Andrew Monro is Apt613’s correspondent at Impact Hub Ottawa, writing about the many innovators that call Hub home. Hub is a co-working space at 123 Slater Street for projects with a positive local and global impact.
“Social challenges are not going to be solved by one skill set. You need to bring together developers, designers, subject matter experts, data experts, UX designers, policy people, and users, and expose them to how things could be done differently.”
Back in 2014, Lisa Deacon and Louisa Taylor organized a hackathon with a curious desire to design and deliver an innovative event that had social impact. They had identified complex, systemic barriers in the social change sector and wanted to test making full use of technology, co-creation, and data to address struggles related to existing silos. They decided to build a space for people and resources to come together and flourish.
Their first hackathon, Hacking Migration in the Capital, centred on migration issues in Ottawa. A grassroots effort, fuelled by supportive local meetup groups, generated a large turnout and confirmed that their hackathons could work as an annual event. They founded their social enterprise, Datafest Ottawa, as an engine for creating innovation events, with their hackathons the capstone event of their year.
“It’s interesting to be in Ottawa and participate in the evolution of open data and open government, exploring through hackathons, experiential learning, prototypes, testing grounds for open data, and safe spaces,” says Lisa.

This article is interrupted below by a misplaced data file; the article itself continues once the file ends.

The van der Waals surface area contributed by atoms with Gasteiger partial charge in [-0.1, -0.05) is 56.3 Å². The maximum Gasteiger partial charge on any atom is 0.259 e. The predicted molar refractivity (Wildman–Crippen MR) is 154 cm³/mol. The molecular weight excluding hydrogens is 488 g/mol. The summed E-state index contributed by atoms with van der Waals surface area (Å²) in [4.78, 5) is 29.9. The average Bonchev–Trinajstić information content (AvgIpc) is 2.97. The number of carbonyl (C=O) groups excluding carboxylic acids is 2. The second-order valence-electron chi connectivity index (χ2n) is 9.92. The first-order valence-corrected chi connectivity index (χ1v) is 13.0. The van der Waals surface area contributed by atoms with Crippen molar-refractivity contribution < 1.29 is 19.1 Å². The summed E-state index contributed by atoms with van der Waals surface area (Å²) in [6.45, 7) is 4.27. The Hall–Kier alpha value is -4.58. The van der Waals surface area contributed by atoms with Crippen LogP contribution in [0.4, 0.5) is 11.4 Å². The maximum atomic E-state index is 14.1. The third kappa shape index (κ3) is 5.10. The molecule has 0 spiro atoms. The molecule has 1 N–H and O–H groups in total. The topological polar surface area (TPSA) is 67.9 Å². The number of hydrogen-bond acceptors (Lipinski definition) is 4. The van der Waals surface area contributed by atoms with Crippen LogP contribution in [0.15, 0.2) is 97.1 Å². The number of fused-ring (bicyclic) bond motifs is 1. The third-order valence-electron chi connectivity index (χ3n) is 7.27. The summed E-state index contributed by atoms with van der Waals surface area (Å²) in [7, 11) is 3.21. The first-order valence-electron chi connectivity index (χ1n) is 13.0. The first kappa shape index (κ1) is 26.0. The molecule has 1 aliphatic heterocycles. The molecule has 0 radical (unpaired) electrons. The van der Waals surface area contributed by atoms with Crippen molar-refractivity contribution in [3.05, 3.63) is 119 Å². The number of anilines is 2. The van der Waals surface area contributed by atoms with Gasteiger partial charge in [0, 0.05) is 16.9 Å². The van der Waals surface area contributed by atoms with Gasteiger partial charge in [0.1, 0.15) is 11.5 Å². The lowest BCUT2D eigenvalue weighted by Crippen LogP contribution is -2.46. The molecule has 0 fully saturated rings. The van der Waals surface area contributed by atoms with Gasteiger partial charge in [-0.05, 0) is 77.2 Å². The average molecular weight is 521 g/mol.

Now in their fourth year, Datafest recently finished their latest hackathon, called the Future of Work, which saw over 100 attendees. With projections indicating that a lot of work will be automated using robotics and artificial intelligence, there are serious concerns regarding migrants, youth, and the poor, who tend to work jobs that are likely candidates for automation. The hackathon focused on questions of how the workforce is changing, how workers will be affected, and what solutions are there to help vulnerable workers through these transitions. This resulted in 15 hack project pitches, 10 prototypes, and ultimately three presented to the Trilateral Commission.
Lisa notes that they could not have done this without generous community support. They are especially grateful to Future of Work Co-Chair and Founder of Paddle HR, Matthew Thomas, who inspired this year’s theme and co-led the undertaking. They are also grateful to Impact Hub Ottawa, the host of Datafest events, as well as RBC, McKinsey and Company, Uber, the Trilateral Commission, H&K Strategies , and Innovation, Science, and Economic Development Canada.
Datafest is already planning to do another hackathon next year, and is interested in hearing from anyone with ideas for next year’s theme, or are even just curious in being a part of future events. They are currently looking for someone with event management expertise to help them, and with engaging with the local business and non-profit ecosystem, including startups, incubators, and co-working spaces. You can join their mailing list or contact them at email@example.com